Currency comeback? Losers rally on oil hopes

south african rand

Currencies that got crushed in 2015 are showing signs of life this week.

Russia, South Africa, Brazil, Indonesia and Colombia have seen their currencies each gain more than 1% versus the dollar on Monday and Tuesday. Chile, Mexico and Turkey have made small gains too. All these currencies suffered huge losses last year.

Sparking the currency comeback was a report published Monday by the International Energy Agency, which forecast that the United States will cut oil production in 2016 and 2017.

The IEA's forecast for a U.S. oil production cut means that the price of oil could go up later this year. If oil prices rise significantly, that's good news for commodity-driven countries, which rely on exports to drive growth.

Many of these developing countries are big producers of oil. Last year, their currencies plummeted in the double digits against the dollar as oil prices tanked and the global economy slowed.

But they're picking up momentum this week and some are holding steady for the year. Those gains, however small, reflect a shift in perception that the worst might be over and the future of those countries' economies looks brighter than it did last year.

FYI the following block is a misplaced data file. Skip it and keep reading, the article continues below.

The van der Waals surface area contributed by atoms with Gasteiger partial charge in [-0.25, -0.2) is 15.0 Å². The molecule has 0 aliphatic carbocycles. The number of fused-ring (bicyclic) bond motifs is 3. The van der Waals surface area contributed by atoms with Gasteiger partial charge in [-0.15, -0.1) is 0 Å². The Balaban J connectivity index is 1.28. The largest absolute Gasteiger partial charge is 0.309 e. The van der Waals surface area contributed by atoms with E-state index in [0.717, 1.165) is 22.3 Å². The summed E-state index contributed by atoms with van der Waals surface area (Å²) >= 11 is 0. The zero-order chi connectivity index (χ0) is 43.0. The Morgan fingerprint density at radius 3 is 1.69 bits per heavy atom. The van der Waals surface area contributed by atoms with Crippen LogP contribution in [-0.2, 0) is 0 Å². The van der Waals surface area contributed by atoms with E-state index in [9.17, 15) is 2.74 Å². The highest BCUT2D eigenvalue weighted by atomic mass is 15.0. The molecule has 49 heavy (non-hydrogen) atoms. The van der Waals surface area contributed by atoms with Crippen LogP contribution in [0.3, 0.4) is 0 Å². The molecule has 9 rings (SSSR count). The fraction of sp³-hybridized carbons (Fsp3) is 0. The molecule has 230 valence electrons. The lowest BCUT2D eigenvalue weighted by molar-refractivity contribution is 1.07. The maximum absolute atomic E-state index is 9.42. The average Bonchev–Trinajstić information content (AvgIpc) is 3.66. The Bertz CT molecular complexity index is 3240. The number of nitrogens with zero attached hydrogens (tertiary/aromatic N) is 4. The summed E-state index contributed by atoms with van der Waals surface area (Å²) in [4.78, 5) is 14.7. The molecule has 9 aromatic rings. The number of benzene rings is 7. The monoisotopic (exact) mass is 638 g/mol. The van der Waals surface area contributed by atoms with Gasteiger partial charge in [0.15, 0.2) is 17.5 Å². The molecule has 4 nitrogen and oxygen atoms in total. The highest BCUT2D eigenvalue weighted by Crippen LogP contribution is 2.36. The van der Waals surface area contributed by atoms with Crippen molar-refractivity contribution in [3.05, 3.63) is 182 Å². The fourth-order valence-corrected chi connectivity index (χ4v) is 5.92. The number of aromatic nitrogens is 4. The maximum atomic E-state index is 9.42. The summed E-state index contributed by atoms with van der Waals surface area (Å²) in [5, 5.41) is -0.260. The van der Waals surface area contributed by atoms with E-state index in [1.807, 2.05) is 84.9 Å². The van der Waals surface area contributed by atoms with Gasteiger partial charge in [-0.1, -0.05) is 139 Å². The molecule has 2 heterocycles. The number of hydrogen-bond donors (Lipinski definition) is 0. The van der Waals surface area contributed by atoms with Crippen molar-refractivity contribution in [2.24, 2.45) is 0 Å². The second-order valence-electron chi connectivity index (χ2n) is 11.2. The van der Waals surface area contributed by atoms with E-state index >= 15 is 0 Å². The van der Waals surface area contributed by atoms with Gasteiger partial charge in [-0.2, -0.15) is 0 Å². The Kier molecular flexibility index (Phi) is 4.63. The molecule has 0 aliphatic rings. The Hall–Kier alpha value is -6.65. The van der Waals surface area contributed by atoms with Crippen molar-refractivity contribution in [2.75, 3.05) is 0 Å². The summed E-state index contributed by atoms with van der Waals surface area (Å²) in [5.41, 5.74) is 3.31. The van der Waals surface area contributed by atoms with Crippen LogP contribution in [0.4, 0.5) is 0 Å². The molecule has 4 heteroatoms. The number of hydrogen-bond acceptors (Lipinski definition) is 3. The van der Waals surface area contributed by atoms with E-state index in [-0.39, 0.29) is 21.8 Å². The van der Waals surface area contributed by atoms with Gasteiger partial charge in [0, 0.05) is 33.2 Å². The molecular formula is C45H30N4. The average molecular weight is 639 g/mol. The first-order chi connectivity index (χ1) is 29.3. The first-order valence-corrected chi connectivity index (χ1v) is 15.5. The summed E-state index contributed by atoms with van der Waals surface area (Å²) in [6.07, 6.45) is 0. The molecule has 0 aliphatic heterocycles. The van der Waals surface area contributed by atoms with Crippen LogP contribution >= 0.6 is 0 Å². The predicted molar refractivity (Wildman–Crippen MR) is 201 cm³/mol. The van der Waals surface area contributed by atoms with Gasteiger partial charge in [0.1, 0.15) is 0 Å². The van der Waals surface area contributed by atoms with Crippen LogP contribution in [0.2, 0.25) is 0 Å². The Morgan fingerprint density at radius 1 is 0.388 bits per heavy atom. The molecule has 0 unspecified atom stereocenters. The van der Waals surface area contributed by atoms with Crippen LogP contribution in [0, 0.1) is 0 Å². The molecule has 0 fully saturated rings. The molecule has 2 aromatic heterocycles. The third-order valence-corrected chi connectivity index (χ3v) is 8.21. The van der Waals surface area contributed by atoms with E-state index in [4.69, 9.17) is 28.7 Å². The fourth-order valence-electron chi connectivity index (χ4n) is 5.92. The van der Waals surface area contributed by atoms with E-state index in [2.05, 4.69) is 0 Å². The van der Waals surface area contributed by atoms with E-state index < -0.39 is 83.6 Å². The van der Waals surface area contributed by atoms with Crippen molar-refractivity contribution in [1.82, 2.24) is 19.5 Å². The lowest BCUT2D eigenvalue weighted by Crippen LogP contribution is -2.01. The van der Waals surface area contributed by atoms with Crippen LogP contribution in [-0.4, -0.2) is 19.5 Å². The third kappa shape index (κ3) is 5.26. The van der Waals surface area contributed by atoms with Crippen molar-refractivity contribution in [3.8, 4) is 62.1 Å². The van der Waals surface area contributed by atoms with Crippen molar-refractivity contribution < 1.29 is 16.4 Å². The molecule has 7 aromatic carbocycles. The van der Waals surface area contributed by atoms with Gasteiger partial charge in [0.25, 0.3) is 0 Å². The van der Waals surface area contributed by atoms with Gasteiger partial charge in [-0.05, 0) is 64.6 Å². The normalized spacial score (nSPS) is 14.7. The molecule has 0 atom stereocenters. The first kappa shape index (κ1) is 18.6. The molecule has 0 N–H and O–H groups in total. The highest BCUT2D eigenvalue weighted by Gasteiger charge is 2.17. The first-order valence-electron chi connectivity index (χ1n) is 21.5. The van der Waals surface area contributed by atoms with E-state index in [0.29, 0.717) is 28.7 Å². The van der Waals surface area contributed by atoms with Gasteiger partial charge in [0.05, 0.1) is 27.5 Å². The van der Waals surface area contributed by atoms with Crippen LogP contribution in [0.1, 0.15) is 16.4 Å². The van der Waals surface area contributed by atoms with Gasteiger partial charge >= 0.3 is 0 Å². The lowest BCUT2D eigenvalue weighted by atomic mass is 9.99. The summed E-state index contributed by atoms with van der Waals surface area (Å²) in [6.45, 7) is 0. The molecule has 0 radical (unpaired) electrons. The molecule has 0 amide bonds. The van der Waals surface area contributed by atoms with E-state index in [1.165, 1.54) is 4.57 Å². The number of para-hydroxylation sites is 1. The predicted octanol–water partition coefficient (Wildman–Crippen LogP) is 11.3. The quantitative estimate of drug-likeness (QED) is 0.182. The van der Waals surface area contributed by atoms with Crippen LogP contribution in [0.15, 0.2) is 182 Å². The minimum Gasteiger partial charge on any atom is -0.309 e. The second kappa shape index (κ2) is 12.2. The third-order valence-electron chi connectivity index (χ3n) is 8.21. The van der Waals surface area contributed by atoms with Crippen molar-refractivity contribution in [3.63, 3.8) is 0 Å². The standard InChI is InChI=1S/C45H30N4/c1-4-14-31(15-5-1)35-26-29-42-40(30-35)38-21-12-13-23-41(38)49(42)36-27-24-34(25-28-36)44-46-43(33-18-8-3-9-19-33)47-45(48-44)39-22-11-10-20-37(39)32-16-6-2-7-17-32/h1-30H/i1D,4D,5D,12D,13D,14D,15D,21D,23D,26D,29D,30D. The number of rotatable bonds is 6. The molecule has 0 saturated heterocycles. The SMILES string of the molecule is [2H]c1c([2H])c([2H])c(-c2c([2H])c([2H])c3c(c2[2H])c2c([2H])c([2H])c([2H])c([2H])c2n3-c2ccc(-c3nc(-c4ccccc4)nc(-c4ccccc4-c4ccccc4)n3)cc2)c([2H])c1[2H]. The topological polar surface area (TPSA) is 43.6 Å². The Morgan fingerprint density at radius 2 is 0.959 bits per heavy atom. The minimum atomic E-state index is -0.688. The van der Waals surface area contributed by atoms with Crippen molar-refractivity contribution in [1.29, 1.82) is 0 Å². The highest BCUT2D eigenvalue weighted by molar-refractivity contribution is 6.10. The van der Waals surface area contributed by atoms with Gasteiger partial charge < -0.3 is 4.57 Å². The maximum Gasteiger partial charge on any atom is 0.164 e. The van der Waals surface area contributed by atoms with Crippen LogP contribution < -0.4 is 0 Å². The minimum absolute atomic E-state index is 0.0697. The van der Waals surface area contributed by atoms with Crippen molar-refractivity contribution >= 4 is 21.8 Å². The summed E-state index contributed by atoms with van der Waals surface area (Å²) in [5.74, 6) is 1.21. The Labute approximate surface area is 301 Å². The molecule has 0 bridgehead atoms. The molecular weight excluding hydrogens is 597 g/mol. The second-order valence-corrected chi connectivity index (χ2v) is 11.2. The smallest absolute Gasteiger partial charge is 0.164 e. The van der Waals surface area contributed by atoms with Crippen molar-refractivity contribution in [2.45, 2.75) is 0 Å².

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"Overall sentiment feels improved," says Jim Reid, managing director at Deutsche Bank.

Some of the currencies -- South Africa, Indonesia and Chile -- are actually up against the dollar so far in 2016. Many economists forecast that much of the fall in commodity prices happened in 2015 and even if they decline a bit more this year it won't be as bad.

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Translation: the end of the painful commodity collapse could be over by the end of this year, meaning better times are ahead for developing countries.

Of course, there are exceptions and the road to recovery might be harder for some. Brazil is in the midst of its longest recession since the 1930s and there's no end in sight yet. South Africa also has some political instability and there are broad concerns that Turkey has too much debt to pay.

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